Vulnerability Found in Capsule Technologies SmartLinx Neuron 2 Medical Data Collection Devices

The CVSS v3 base rating of vulnerability CVE-2019-5024 is 7.6 out of 10. This vulnerability was observed in Capsule Technologies SmartLinx Neuron 2 medical data collection devices using software program version 6.9.1. SmartLinx Neuron 2 is actually a bedside compact clinical computer used for automatic recording of vital signs data and linking to the hospital’s medical device data systems.

The breakdown of a defense mechanism under the kiosk mode brings into play vulnerability CVE-2019-5024, which is a restricted environment exit vulnerability. The vulnerability affects all devices of Capsule Technologies SmartLinx Neuron 2 using versions prior to version 9.0.

In Kiosk mode, the environment is restricted and users cannot abandon the running applications to choose the base operating system. If an attacker exploits this vulnerability, he can get out of kiosk mode to utilize the base operating system having full admin privileges. That means the attacker gets absolute command of a trusted device linked to the hospital’s internal system.

To exploit the vulnerability, it is necessary that the attacker has physical access to the device. That is possible when the device is linked to a keyboard or an HID device through a USB port. Activation of the vulnerability is done by utilizing a specific pattern of keyboard inputs or by inputting a code that copies the human keyboard input using a USB Rubber Ducky.

Patrick DeSantis from Cisco Talos identified the vulnerability and informed Capsule Technologies about it. Even with a low level of skill, an attacker can make use of the vulnerability provided that the vulnerability’s public exploits can be found in the public domain.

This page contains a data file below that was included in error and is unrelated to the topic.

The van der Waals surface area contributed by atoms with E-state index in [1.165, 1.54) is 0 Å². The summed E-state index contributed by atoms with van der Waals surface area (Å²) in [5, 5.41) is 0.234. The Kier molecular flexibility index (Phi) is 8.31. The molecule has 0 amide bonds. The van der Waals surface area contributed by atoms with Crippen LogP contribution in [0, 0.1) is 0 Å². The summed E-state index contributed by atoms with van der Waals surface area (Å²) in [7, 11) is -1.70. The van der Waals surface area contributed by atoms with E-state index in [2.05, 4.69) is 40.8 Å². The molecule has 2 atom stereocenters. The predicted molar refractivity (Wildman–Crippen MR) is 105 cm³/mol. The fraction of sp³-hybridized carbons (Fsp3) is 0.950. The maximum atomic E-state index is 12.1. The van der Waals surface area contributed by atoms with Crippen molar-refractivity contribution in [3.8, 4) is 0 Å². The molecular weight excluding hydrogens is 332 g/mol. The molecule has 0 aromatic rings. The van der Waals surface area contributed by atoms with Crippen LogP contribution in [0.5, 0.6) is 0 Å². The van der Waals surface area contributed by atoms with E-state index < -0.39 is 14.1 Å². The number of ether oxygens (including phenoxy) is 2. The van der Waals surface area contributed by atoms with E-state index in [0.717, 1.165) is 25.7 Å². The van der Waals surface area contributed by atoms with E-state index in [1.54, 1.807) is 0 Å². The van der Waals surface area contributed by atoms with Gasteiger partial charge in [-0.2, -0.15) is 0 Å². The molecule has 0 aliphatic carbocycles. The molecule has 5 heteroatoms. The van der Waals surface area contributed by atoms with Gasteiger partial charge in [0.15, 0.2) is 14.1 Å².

The vulnerability was identified in an unsupported software program version. Nonetheless, a lot of hospitals are currently using that software. Capsule Technologies already resolved the vulnerability found in software program versions 9.0 and earlier versions than 10.1.

All users of the device were advised to use the software’s supported versions – the updated version 9.0 or later versions. Physical access to medical devices is restricted. Devices are confined within the organization’s security boundary. Internal systems no longer give complete trust to the devices. If possible, the USB ports are inactive or blocked. Logs are assessed to identify any unauthorized peripherals connected to the vulnerable devices.

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Christine Garcia is the staff writer on Calculated HIPAA. Christine has several years experience in writing about healthcare sector issues with a focus on the compliance and cybersecurity issues. Christine has developed in-depth knowledge of HIPAA regulations. You can contact Christine at [email protected]. You can follow Christine on Twitter at